Commands by mikeit (1)

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list block devices
Shows all block devices in a tree with descruptions of what they are.

Short one line while loop that outputs parameterized content from one file to another
There is a common command for outputting a field or list of fields from each line in a file. Why wouldn't you just use cut?

watch process stack, sampled at 1s intervals
This command repeatedly gets the specified process' stack using pstack (which is an insanely clever and tiny wrapper for gdb) and displays it fullscreen. Since it updates every second, you rapidly get an idea of where your program is stuck or spending time. The 'tac' is used to make the output grow down, which makes it less jumpy. If the output is too big for your screen, you can always leave the 'tac' off to see the inner calls. (Or, better yet--get a bigger screen.) Caveats: Won't work with stripped binaries and probably not well with threads, but you don't want to strip your binaries or use threads anyway.

Show a prettified list of nearby wireless APs

Mostly silent FLAC checking (only errors are displayed)
FLAC's built in integrity checks are far more useful then devising a scheme to use MD5 sum files. This will check all the FLAC in a directory and output only errors. Remove the "s" after the "t" and it will be somewhat verbose in the check.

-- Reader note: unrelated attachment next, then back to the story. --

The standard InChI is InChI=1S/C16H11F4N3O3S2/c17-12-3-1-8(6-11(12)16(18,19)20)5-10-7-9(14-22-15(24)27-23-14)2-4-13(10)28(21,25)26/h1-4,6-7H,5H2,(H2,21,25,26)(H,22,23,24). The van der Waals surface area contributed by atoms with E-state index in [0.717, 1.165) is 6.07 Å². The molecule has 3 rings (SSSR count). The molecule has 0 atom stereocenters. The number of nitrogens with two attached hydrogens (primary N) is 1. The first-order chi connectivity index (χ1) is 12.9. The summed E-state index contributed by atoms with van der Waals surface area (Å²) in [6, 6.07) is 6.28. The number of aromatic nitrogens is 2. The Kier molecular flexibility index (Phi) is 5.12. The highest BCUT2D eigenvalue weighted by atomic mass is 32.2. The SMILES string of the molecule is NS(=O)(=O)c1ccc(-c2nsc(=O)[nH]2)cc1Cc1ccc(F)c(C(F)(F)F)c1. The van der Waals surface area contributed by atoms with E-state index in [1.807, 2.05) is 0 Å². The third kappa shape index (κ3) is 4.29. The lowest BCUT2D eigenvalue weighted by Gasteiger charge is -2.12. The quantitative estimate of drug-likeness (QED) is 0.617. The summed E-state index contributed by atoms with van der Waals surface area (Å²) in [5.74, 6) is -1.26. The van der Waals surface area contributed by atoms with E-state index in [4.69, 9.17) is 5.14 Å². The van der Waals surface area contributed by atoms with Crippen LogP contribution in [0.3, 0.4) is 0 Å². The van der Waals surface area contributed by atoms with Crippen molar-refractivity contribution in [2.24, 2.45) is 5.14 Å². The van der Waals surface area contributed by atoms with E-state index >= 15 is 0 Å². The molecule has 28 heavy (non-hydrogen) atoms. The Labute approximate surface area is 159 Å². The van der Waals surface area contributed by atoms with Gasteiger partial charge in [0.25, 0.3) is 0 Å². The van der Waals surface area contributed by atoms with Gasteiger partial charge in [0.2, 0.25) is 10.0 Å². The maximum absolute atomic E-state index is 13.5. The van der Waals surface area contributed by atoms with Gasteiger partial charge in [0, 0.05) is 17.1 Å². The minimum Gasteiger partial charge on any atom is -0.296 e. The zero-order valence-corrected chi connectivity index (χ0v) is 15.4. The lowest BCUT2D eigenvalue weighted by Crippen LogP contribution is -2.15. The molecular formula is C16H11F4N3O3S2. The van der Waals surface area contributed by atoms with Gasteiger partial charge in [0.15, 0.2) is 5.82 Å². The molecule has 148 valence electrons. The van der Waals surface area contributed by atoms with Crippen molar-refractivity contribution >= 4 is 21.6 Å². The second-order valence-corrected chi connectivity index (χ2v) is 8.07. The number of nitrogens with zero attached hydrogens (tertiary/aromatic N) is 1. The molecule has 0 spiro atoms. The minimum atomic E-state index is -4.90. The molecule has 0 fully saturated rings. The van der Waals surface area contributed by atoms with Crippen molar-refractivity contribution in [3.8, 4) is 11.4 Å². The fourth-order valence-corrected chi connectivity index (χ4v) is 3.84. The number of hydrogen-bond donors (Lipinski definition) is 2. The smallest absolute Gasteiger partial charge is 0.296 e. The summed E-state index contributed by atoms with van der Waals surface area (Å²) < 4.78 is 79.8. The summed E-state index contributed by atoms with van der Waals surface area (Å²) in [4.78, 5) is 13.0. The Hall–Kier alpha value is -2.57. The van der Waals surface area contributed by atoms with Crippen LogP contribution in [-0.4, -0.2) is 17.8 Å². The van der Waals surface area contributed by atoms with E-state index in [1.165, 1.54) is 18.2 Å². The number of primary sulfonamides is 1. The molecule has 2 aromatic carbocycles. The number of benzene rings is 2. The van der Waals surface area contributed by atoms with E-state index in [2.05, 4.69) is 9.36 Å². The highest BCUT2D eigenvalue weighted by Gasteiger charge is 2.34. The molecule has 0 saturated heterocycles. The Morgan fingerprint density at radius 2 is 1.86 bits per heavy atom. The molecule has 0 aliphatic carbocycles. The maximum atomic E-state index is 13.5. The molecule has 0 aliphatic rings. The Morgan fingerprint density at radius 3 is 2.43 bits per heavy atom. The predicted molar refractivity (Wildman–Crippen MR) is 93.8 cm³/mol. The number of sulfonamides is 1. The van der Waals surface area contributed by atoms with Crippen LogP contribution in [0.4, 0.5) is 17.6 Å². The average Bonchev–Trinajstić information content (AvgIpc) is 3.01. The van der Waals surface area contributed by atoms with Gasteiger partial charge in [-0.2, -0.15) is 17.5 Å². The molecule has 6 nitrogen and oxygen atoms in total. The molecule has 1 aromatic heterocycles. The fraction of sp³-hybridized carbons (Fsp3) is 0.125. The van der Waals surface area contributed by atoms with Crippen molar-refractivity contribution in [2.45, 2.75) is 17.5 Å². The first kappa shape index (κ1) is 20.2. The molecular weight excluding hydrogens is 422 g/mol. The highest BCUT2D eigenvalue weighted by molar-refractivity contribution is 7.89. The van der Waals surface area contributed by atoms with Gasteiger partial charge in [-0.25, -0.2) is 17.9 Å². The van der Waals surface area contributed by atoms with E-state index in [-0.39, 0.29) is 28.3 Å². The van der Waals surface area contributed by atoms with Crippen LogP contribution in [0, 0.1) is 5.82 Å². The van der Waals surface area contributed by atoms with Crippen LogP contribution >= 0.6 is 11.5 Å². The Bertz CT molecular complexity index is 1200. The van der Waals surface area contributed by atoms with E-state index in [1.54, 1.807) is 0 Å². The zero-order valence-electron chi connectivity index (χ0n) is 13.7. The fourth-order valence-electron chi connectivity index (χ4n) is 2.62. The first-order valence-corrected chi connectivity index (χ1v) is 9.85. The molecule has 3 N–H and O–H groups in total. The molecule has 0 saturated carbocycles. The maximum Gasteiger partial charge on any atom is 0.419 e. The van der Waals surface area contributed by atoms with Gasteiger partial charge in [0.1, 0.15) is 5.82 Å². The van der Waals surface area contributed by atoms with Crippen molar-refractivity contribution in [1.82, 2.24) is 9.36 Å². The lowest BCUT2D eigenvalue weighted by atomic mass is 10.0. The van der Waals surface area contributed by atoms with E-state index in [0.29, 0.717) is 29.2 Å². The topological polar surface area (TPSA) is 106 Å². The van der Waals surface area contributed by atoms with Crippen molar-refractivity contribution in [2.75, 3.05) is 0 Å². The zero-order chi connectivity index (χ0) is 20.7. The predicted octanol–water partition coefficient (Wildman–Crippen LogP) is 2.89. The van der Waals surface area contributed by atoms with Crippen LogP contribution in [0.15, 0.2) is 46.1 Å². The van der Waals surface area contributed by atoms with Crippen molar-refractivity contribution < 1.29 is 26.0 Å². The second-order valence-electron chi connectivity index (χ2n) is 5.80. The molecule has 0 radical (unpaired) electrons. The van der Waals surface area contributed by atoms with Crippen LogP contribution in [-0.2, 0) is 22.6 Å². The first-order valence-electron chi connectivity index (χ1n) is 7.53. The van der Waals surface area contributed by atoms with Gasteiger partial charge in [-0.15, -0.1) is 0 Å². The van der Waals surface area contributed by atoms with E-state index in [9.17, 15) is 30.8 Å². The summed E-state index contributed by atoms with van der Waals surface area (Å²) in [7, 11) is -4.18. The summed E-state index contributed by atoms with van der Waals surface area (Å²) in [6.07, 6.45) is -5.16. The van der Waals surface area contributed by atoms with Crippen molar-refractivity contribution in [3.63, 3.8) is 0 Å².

Debug SSH at the Maximum Verbosity Level
When debugging an ssh connection either to optimize your settings ie compression, ciphers, or more commonly for debugging an issue connecting, this alias comes in real handy as it's not easy to remember the '-o LogLevel=DEBUG3' argument, which adds a boost of debugging info not available with -vvv alone. Especially useful are the FD info, and the setup negotiation to create a cleaner, faster connection.

List all symbolic links in current directory
Tested with GNU and BSD ls.

Apply, in parallel, a bc expression to CSV
Define a function that applies bc, the *nix calculator, with the specified expression to all rows of the input CSV. The first column is mapped to {1}, second one to {2}, and so forth. See sample output for an example. This function uses all available cores thanks to GNU Parallel. Requires GNU Parallel

cd to (or operate on) a file across parallel directories
This is useful for quickly jumping around branches in a file system, or operating on a parellel file. This is tested in bash. cd to (substitute in PWD, a for b) where PWD is the bash environmental variable for the "working directory"

Go to the next sibling directory in alphabetical order, version 2
Another version based on linkinpark342's contribution. Sometimes you have to browse your way through a lot of sub-directories. This command cd to the next sub-directory in alphabetical order. For example, if you have the directories "lectures/01-intro", "lectures/02-basic", "lectures/03-advanced" and so on, and your PWD is "02-basic", it jumps to "03-advanced".


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